How do we know if the works in this exhibition were made by Jackson Pollock? And why do we care?
The paintings in this collection are characteristic of the 1947–50 period, in which Pollock, sober and focused, made his so-called drip (or pour) paintings, which suddenly propelled him to worldwide fame as “Jack the Dripper.”
Are they valuable because no great collection of 20th century art could be considered complete without at least one Pollock, one of the “breakthrough” paintings that played a major role in the cultural shift in hegemony from the School of Paris to the School of New York? Are they valuable because certain European critics and artists acclaimed Pollock as the first American painter to have made a difference in Western art, thereby extending his fame beyond the U.S.? Or is it merely because of their potential value in today’s global art market that we want to know if they are indeed “authentic”?
Perhaps it is because we seek reassurance of the integrity of the Pollock canon. The canon manifest in the exemplary work of the Pollock catalogue raisonné team established standards for authentication and attempted to account for each and every one of his objects, paintings, drawings, prints, sculptures, and miscellaneous objects (O’Conner & Thaw, 1978; O’Conner, 1995). Following Pollock’s death, this became a necessity due to numerous fakes, forgeries, and attempted copies that began to appear. Additionally, pickers scoured Long Island for overlooked Pollocks given to friends or bartered for services or groceries.
Do we care about authentication because this particular group of exhibited works questions our understanding of Pollock’s achievement and poses the risk that we might praise what we can’t confirm? Skeptics may relish the prospect that “experts” who think enough of Pollock’s work to study it in detail may be fooled, thereby calling into question their claims of its significance.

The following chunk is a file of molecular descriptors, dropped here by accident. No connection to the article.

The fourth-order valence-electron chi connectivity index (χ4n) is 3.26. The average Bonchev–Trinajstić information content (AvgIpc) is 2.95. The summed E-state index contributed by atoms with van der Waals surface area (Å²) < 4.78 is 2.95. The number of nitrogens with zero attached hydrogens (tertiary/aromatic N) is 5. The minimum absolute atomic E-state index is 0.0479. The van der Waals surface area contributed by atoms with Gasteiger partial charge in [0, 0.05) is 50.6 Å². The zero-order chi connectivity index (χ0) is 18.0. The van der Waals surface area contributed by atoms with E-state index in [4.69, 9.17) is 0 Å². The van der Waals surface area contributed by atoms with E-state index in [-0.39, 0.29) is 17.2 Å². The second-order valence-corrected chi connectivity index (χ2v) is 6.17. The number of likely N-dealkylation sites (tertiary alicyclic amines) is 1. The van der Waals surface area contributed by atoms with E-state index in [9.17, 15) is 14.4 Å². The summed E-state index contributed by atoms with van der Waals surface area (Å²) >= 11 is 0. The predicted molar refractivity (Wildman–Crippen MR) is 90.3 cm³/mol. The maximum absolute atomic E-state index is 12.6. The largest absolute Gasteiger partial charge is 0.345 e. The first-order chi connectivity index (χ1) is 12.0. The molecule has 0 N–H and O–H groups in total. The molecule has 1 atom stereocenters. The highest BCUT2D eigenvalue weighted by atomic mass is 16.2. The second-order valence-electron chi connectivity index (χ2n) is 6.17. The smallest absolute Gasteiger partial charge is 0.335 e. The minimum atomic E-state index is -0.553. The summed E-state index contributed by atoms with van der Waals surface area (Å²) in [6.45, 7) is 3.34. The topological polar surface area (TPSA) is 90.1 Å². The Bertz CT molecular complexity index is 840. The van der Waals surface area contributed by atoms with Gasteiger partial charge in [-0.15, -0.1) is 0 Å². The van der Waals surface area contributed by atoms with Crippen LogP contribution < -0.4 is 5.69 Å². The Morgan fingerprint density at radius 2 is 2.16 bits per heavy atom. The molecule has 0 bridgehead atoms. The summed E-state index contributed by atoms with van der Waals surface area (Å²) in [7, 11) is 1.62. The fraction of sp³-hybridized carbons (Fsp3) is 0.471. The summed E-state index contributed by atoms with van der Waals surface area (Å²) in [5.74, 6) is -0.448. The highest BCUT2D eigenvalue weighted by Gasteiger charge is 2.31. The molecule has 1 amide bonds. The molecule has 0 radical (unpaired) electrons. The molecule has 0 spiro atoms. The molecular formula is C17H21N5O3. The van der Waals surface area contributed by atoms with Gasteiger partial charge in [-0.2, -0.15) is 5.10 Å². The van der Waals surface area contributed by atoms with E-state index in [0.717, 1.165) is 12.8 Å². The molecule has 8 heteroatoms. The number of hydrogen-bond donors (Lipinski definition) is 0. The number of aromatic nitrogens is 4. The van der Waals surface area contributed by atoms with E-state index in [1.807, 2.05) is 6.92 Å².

Does their unexpected appearance keep the Pollock saga open-ended? Or might the fascinating CSI-like analysis of splatter patterns offer an intriguing distraction from news about the economy and the War on Terror?
Mistakenly, Pollock is often identified solely with his three years of poured, “overall” paintings. Yet many artists in the 1930s and early 1940s in Europe and the United States practiced dripping. Art classes also used this technique to facilitate a student’s confrontation with a blank canvas and to probe the unconscious for imagery.
Pollock’s approach was very much his own, although some critics, including many cartoonists, believed that making a Pollock was fool’s play.
Stanley William Hayter, who came to New York from Paris in 1940, and in whose progressive Atelier 17 Pollock made etchings, challenged skeptics to try to imitate Pollock:
Go to it, and I’ll bet you that not one of you can make one square inch of anything that could be mistaken for what Pollock’s done . . . And they couldn’t because it’s absolutely distinctive, more than handwriting. It’s like attempts at faking Pollocks: You can’t be fooled (Potter, 1987).
Hans Namuth’s famous black and white photographs that originally accompanied Robert Goodnough’s “Pollock Paints a Picture” article in Art News (May 1951), and his color movie, in addition to photographs by Rudy Burckhardt, show the artist at work. Pollock leans in from all sides above the unstretched linen or cotton-duck flat on the studio floor, or outdoors on a concrete slab, drawing rhythmically through the air. Using sticks, stubby brushes, pierced paint cans, even basting syringes loaded with liquid oil paint or enamel, his gestures and gravity guiding into marks and stains.
Posted: September 30, 2008